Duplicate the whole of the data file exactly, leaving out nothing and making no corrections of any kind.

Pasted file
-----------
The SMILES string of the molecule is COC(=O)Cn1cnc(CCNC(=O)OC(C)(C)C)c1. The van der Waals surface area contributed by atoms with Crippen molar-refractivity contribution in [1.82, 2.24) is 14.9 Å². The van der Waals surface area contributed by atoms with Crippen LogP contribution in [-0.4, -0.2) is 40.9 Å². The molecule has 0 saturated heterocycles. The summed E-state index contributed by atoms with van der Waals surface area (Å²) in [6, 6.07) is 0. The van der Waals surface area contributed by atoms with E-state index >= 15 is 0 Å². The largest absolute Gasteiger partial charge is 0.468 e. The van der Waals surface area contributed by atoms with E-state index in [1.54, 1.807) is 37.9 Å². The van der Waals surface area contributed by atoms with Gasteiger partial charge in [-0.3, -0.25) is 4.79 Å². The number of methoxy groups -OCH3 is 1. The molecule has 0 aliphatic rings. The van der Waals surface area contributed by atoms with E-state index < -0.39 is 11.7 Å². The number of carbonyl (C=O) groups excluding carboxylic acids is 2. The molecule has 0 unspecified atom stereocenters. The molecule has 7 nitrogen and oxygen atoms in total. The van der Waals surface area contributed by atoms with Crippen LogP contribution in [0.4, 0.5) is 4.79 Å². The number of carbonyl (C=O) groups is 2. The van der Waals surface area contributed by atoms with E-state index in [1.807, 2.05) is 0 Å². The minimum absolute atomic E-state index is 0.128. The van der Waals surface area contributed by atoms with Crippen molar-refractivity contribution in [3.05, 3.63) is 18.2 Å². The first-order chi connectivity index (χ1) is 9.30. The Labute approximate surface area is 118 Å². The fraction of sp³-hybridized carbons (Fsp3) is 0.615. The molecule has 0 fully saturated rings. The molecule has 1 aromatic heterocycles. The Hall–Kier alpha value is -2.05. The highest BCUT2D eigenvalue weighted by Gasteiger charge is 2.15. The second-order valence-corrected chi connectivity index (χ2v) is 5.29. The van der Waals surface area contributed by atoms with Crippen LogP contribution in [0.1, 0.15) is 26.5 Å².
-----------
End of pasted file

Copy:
The SMILES string of the molecule is COC(=O)Cn1cnc(CCNC(=O)OC(C)(C)C)c1. The van der Waals surface area contributed by atoms with Crippen molar-refractivity contribution in [1.82, 2.24) is 14.9 Å². The van der Waals surface area contributed by atoms with Crippen LogP contribution in [-0.4, -0.2) is 40.9 Å². The molecule has 0 saturated heterocycles. The summed E-state index contributed by atoms with van der Waals surface area (Å²) in [6, 6.07) is 0. The van der Waals surface area contributed by atoms with E-state index >= 15 is 0 Å². The largest absolute Gasteiger partial charge is 0.468 e. The van der Waals surface area contributed by atoms with E-state index in [1.54, 1.807) is 37.9 Å². The van der Waals surface area contributed by atoms with Gasteiger partial charge in [-0.3, -0.25) is 4.79 Å². The number of methoxy groups -OCH3 is 1. The molecule has 0 aliphatic rings. The van der Waals surface area contributed by atoms with E-state index < -0.39 is 11.7 Å². The number of carbonyl (C=O) groups excluding carboxylic acids is 2. The molecule has 0 unspecified atom stereocenters. The molecule has 7 nitrogen and oxygen atoms in total. The van der Waals surface area contributed by atoms with Crippen LogP contribution in [0.4, 0.5) is 4.79 Å². The number of carbonyl (C=O) groups is 2. The van der Waals surface area contributed by atoms with E-state index in [1.807, 2.05) is 0 Å². The minimum absolute atomic E-state index is 0.128. The van der Waals surface area contributed by atoms with Crippen molar-refractivity contribution in [3.05, 3.63) is 18.2 Å². The first-order chi connectivity index (χ1) is 9.30. The Labute approximate surface area is 118 Å². The fraction of sp³-hybridized carbons (Fsp3) is 0.615. The molecule has 0 fully saturated rings. The molecule has 1 aromatic heterocycles. The Hall–Kier alpha value is -2.05. The highest BCUT2D eigenvalue weighted by Gasteiger charge is 2.15. The second-order valence-corrected chi connectivity index (χ2v) is 5.29. The van der Waals surface area contributed by atoms with Crippen LogP contribution in [0.1, 0.15) is 26.5 Å².